India Inc has no reason to fear a cap on royalty payout

Bhavana Acharya BL Research Bureau | Updated on November 25, 2017


Only a few firms will be affected as the top 10 payers account for 80% of the royalties paid

India Inc may not be impacted significantly if the Centre decides to bring back the cap on royalty payments to foreign companies.

Until 2009, royalty for technical collaboration was capped at 5 per cent of domestic sales or 8 per cent of exports. For use of brand names, it was limited to one per cent of domestic sales and two per cent of exports.

A few companies used the relaxation post 2009 to peg up their payments, but most listed players saw only a slight change to their royalty-to-sales ratio, even though the quantum of payments jumped.

Ambuja Cements, Sharp India, Honda Siel Power, Maruti Suzuki, SKF India, and Singer India saw a rise of one percentage point or more in the royalty-to-sales ratio between 2009-10 and 2012-13.

For 2012-13, 43 of the 68 listed companies, which disclosed the royalty data, paid less than 2 per cent of sales as fee for use of technology or brand name. These companies (including Bosch, BASF India, 3M India, Godfrey Philips, Agro Tech Foods and Bayer Crop Science) may see no reason to reduce their payouts if the cap is reapplied. Profits and margins of these companies, therefore, may not improve because of lower royalties if a cap does kick in.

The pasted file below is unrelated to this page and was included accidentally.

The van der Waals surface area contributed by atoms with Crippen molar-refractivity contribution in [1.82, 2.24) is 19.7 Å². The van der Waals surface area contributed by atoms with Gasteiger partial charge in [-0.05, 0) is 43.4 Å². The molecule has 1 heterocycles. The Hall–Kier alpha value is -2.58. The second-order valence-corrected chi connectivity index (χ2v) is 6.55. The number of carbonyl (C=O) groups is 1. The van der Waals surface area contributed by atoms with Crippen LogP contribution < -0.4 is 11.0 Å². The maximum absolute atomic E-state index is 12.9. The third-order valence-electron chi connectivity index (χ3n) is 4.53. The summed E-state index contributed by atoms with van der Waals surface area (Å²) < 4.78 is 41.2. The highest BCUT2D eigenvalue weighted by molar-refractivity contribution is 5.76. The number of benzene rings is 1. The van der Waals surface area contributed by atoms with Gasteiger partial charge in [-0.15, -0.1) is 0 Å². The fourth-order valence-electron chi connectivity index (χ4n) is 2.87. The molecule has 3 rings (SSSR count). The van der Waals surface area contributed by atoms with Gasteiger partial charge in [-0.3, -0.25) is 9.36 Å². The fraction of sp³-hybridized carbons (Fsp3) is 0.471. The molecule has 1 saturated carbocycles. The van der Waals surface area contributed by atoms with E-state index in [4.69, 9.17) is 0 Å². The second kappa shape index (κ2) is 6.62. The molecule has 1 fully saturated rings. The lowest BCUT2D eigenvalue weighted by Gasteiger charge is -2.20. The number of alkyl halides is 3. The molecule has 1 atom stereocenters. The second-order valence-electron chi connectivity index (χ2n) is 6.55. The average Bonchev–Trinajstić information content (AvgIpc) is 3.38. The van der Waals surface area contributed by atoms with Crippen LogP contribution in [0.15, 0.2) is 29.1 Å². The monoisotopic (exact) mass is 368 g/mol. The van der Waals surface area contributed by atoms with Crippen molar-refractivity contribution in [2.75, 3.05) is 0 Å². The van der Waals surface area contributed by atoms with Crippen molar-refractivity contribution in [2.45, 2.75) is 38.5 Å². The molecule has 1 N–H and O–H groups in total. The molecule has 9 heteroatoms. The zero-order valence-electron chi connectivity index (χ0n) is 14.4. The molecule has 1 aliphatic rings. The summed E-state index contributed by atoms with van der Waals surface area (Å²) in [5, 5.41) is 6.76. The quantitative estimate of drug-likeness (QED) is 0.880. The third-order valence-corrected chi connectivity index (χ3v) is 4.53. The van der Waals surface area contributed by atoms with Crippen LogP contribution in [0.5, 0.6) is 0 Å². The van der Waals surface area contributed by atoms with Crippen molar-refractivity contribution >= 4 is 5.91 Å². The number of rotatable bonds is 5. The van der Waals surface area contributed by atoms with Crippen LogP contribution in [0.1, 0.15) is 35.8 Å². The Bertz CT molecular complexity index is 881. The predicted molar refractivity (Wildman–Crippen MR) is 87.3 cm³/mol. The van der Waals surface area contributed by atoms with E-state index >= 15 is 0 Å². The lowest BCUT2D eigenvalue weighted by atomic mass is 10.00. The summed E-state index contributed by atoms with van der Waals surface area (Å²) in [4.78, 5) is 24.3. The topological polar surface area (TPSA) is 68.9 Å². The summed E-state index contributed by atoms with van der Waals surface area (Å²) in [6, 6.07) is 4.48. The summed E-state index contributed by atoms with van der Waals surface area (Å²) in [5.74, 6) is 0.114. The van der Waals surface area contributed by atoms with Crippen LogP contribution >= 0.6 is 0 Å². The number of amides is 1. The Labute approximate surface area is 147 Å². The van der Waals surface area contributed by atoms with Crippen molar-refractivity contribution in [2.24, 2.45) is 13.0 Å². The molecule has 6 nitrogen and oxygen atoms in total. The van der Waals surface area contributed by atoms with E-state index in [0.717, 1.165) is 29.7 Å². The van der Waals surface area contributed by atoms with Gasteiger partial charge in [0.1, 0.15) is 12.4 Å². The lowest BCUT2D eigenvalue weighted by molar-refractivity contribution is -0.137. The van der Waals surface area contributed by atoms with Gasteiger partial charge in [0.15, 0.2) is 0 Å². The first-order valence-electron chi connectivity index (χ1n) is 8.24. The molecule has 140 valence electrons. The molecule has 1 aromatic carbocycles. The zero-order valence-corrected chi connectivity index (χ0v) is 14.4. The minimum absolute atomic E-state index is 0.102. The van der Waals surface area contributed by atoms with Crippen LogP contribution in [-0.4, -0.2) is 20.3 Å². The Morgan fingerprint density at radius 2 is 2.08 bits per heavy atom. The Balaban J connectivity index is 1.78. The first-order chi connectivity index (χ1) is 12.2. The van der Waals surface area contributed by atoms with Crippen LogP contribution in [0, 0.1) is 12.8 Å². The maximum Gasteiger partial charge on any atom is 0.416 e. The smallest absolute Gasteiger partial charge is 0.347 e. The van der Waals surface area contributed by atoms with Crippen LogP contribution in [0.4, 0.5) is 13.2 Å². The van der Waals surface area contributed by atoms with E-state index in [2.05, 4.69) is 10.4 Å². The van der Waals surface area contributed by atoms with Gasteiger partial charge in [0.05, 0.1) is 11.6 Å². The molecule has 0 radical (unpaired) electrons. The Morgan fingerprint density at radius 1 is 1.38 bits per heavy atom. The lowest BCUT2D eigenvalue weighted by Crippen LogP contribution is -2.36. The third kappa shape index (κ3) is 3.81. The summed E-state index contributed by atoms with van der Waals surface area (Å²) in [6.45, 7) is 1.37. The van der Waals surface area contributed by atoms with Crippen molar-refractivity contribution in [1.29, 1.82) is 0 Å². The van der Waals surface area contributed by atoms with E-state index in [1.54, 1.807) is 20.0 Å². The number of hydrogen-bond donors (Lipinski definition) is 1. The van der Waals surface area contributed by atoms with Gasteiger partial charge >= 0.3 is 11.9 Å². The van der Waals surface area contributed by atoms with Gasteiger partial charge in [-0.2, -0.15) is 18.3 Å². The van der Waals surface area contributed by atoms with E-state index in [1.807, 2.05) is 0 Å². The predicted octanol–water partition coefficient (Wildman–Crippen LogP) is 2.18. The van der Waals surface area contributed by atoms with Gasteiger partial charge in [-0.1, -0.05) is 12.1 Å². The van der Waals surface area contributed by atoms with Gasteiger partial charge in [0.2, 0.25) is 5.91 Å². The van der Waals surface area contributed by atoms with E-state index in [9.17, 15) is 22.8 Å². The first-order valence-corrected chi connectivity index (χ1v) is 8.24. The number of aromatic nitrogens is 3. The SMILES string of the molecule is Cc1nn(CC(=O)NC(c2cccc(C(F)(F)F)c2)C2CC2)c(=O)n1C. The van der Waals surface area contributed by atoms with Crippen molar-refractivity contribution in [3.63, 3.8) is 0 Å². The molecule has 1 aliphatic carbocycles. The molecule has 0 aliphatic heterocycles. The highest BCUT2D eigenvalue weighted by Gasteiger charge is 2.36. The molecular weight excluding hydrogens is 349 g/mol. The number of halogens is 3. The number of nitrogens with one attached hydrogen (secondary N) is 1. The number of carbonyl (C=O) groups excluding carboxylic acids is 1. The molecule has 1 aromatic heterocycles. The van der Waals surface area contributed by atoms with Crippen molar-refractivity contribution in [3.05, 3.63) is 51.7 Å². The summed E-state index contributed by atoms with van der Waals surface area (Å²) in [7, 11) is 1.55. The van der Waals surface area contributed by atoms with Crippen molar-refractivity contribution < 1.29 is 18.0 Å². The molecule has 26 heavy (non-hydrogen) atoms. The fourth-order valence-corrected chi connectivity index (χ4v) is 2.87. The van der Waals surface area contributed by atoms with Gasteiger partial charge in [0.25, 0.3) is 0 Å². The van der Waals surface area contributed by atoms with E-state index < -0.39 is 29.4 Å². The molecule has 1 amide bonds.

Among the few companies that did exceed the earlier limits were Honda Siel, Maruti Suzuki and Colgate Palmolive, which may have to trim payouts if the limits are re-imposed. Voith Paper, P&G Hygiene, and Foseco India paid around 4 per cent of sales as royalty.

20 per cent jump

Listed Indian companies forked out ₹5,025 crore in the form of royalty payments in 2012-13. That is, 2.7 per cent of their sales went out as fee for use of technology or brand name.

This was 20 per cent more than the payment in the preceding year, despite the single-digit growth in sales and a slight drop in net profits. Some companies, though, shell out a whole lot more than others, and only a handful accounts for the bulk of payments.

Large payers

The top ten players make up 80 per cent of the royalties listed companies pay. As a result, if payments are capped, only a handful of companies will be affected.

In absolute terms, Maruti Suzuki paid the most, shelling out ₹2,454 crore to its parent in 2012-13.

This amount was 36 per cent higher than what it paid in the preceding fiscal, even as revenues grew slower at 22 per cent. Maruti, in fact, accounts for half of all royalties paid by listed companies.

A distant second is Hindustan Unilever paying ₹376 crore. HUL’s payments could rise as the company revised the royalty fee last year, with an aim of bringing it to 3.15 per cent of sales by 2018.

The fee used to be less than half that, at 1.4 per cent of sales.

Nestle follows HUL. Many fast-moving consumer goods companies pay fees for access to technology or use of brand names from their parents’ global pool.

Other major royalty payers include capital goods companies such as ABB, Cummins and Alstom, and auto-ancillaries Bosch and Munjal Showa.

Before Hero and Honda parted ways in 2011 and restructured royalties, Hero paid the highest royalty after Maruti.

Published on May 04, 2014

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